Africa: Another Chance For Change

Published on 4th October 2005

\"Now we have an African or (is it a ‘South African’) talking about the things that most Africans would dare not talk about.”  This may be the reaction amongst some who read Jan Lamprecht’s article in the previous issue of the African Executive.

Although it created a mixture of reactions in me, I believe that he should not have been as harsh.  Arguably, he missed out on some developments that even an African critic would feel ashamed for not mentioning.  It was less of an eye-opener and more of “Oh my, Africa will never change, not even given another century.”

Why is this?  Something seems to have gone wrong.  But dwelling on the past, which Lamprecht seems inclined to, is not the right measure towards change.  One thing that the writer needs to understand is that the measure of success in a country is not how popular the leader of that country is – and more so with the west.  Mandela was popular, and so is Thabo Mbeki, but this may not dictate the growth rate of that country.  Zambia and Botswana may be unpopular, but their economy is thriving.  I believe that the truth behind a successful economic system lies in the private sector development.  Jan Lamprecht should have been more rounded to touch on the successes being made by the private developer but not governments, for heavens sake! 

One success factor to reckon with is the multinational confidence exhibited by players like Barclays Plc, Standard Chartered Bank, British American and American Investment Group, Citigroup and oil companies.  If you asked the CEO’s of these Multinationals, Africa may be the best thing that has probably ever happened to them.  This is only achieved because of the market potential it offers the world over.

If you take a closer look at the Nigerian banking system, it explains how Africans have gone out of their way to fully capitalize on the potential that the world has to offer.  South African tourism industry has taken a big leap to become one of the biggest players in the world because of its wide array of services and pocket friendly packages.  There is also the joy of flying African Airlines after seeing the collapse or near collapse of some Western Airlines.  An example is the glorified Kenya Airways, South African Airlines, Ethiopia Airlines and many others.  You may also reckon the downfall of KLM, poor performance by British Airways, collapse of EUJet among others.  Those are the tell tale signs of a tunnel that has reached its end.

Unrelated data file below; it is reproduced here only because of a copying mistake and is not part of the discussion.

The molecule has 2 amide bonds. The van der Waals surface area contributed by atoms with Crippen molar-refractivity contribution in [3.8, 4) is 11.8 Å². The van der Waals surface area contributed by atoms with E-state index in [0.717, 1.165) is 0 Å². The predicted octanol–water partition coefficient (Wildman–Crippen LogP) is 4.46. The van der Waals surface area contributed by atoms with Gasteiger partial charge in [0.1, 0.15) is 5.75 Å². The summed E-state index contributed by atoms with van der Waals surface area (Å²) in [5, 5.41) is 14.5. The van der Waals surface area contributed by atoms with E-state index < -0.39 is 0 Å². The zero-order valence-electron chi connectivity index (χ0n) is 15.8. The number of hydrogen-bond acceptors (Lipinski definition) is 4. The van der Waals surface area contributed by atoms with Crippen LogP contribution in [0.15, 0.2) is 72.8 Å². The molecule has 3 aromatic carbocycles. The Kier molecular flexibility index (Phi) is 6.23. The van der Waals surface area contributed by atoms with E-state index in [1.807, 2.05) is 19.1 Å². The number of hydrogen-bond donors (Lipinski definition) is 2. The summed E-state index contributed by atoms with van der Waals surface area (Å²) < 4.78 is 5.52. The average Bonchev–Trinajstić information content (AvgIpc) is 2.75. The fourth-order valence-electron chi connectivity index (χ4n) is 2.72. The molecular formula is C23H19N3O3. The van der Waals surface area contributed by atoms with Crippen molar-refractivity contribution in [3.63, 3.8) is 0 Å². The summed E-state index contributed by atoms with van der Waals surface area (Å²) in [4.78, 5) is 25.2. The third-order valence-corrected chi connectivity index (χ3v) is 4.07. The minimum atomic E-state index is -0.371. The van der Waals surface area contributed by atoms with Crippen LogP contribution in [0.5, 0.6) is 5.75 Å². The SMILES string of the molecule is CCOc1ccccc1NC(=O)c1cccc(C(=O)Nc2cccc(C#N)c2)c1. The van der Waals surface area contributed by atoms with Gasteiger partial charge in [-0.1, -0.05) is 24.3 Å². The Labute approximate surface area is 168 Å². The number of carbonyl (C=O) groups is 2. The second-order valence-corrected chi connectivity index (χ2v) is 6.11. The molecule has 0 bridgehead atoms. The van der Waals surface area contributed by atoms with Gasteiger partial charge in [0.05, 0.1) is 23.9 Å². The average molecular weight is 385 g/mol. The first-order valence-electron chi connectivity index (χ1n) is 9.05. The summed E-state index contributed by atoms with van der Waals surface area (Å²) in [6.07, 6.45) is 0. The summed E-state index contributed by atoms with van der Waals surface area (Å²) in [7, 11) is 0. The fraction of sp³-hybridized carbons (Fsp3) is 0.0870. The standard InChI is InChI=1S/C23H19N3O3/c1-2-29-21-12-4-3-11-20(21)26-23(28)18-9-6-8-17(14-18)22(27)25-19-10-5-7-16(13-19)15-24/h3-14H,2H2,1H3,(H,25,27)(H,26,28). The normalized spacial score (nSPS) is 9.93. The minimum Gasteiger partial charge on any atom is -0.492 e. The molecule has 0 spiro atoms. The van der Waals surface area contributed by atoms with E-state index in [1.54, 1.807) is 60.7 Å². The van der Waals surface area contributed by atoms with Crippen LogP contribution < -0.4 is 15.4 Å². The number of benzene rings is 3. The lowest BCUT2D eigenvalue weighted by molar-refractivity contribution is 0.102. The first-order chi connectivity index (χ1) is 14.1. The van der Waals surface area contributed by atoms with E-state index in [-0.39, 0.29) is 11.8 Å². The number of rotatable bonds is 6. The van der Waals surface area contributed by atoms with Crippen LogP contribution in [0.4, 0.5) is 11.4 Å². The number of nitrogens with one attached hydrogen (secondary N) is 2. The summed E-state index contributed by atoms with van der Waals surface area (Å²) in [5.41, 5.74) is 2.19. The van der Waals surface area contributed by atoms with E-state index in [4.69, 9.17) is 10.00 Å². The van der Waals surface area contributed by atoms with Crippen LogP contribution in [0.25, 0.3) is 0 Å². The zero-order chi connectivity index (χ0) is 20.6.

What about the movers?  Titus Naikuni has moved Kenya Airways from a loss maker to one of the most profitable corporations in the region.  The publicly listed company has had its share price rise from Ksh.11.00 last year to Ksh.85.00 at the close of September 2005.   The largest manufacturer of sugar in Kenya, Mumias Sugar Company has seen the fruits of its billions-worth investment in overhaul of production and I.T departments, with its share price reaching an all time high and being the most active share in the region. 

Our reformists such as Muammar Gadaffi, who despite being in Bush’s axis of evil has steered Libya to long term stability.  I believe that African leadership is not a disaster, only the thought process of our critics.  Oumar Makalou (former Deputy Director of the World Bank) commenting on African leadership during The African Resource Bank meeting said that African leaders act the way they do because of the circumstances that surround them  but the private sector (after empowerment) has ashamed them into taking action.  The thriving economies in Egypt, South Africa, East Africa, Nigeria and the emerging Rwanda and Botswana are proof.

Lamprecht labeling of Africans as stereotype is not in good taste. Why?  It is not the African’s opinion about the intensity of stereotyping but a Western Media’s “baptism of fire”.  They (Western Media) as much as they are obliged to social change, never stop reporting about Africa’s failures and never will they report about the success.

Africans, more than any other continent, are worried about tomorrow.  Let us start right in South Africa.  Why is Thabo Mbeki so concerned about the Unification of Sudan?  Economically speaking, from an African standpoint, is this not an investment for the future.  If Africa is really not concerned about tomorrow, why does Kibaki (Kenya’s President) have to visit Koizumi of Japan? Why do we have strategic alliances (African Growth and Opportunistic Act, New Partnership for African Development, Common Markets for East and Southern Africa, African Union)?  Why should we talk about East African Integration or a call for more Foreign Direct Investments (FDI)?  Why do we have a Trans African railway from Kenya to Sudan and beyond being planned for? 

The argument for Africa’s under-development is due to intelligence or lack of it does not hold water.  In the Apartheid South Africa; in Libya’s hard-headedness against the West, in Egypt’s stability despite aridity and in Burkina Faso’s pledge to the U.S on cotton subsidies, it is African intelligence that bailed and is bailing Africa out. 

Some truth, however, 40 years after the attainment of independence, we only seem to be doing worse.  Even Asia, a decade ago was at stagnation (a ‘learning stage, so to say), before reform period came and now everyone is talking about the “Asian tigers”.  Africa too may be in its “learning stage” and time; but the period of maturity and bounty is coming.

But again, why is it that majority of successes to tell in Africa are only those by expatriates, mostly from the Asian culture?  We seem to have an Asian success culture and less shining Africans.  The entrepreneurial spirit is slowly picking up, soon the taught shall become the teachers and only then shall it be realized that Africa was not in slumber.

 

 


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